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Challenges in the Forensic Accounting Field
The importance of forensic accountants took off after 2008, when shaky lending practices and the massive Bernie Madoff Ponzi scheme exposed widespread mismanagement and fraud in U.S. financial companies. Forensic accountants see through the reported numbers to find trends and hidden deceptions that can cause companies and investors billions.
What Forensic Accountants Do
A forensic accountant is part accountant and part investigator – someone who conducts deep analyses of financial reports, studies the paths of transactions and identifies assets for recovery. Forensic accountants work for accounting firms, risk management consulting firms, law firms, law enforcement agencies, insurance companies, government agencies and financial institutions. Most positions require one to three years experience in general accounting and a certification such as certified fraud examiner, certified public accountant or chartered accountant.
Forensic accountants look for evidence of fraud whenever money changes hands – for example, in mortgage transactions or healthcare billing. Finding evidence of marked-up services, kickbacks or unbundling – billing separately for services that are required to be billed together at a reduced cost – can take many hours poring through print and computer files.
Forensic accountants must often sift through many layers of records in many locations in order to find evidence of fraud. Evidence of skimming money from the cash revenues, fraudulent credit card transactions or off-book payroll can be challenging to pin down. In addition, forensic accountants may have to find evidence of shell companies that bill for fictitious services or heavily marked-up goods; price fixing and collusion among competitors within an industry; or even ghost employees who collect pay but do not actually work there.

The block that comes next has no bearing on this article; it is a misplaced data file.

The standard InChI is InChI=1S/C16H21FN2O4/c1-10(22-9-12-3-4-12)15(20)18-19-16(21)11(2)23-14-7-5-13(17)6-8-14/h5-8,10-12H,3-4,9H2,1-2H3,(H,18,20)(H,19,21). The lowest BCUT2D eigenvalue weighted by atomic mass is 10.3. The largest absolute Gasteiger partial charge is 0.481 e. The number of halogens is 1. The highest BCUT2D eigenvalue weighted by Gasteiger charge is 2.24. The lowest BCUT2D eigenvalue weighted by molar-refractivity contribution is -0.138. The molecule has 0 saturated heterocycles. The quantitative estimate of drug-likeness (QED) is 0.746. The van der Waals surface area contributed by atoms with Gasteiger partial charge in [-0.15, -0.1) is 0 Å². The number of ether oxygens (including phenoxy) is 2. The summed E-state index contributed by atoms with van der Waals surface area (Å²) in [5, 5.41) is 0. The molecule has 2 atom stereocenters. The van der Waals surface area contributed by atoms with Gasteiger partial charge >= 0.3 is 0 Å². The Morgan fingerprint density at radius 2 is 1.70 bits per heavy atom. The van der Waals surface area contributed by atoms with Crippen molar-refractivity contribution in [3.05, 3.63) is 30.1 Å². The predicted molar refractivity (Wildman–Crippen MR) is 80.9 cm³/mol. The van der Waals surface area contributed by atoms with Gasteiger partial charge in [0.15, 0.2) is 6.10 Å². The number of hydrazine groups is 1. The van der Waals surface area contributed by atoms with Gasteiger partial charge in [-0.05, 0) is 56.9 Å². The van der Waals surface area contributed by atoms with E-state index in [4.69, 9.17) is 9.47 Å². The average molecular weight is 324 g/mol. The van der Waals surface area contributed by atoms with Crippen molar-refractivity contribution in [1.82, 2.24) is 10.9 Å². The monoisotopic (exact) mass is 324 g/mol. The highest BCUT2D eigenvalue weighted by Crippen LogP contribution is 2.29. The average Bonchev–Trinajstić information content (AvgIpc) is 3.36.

Because forensic accountants must often follow long and winding paths through the financial records they peruse, they may find that pools of money travel through various departments, companies and entities. Following these trails requires interviewing many types of people, ranging from other accountants to managers to CEOs. A big challenge, therefore, is knowing whom to interview and how to conduct an interview that helps the accountant solve the case, reveal fraud or recover money.
Unlike general accountants, who may work in relative solitude their whole careers, forensic accountants may be called to the witness stand in court cases. This presents a huge challenge to aspiring forensic accountants who might be called upon to give and defend testimony. Many people are simply uncomfortable expressing their stories before a courtroom or when they are crossed-examined by an intimidating attorney.
Forensic accountants should be able to simplify and communicate information, and not just as it relates to court cases. They need to be able to translate abstract numbers into written or oral reports that non-accountants can understand. Forensic accountants also need a certain amount of investigative intuition that may not be easy – or even possible – to learn.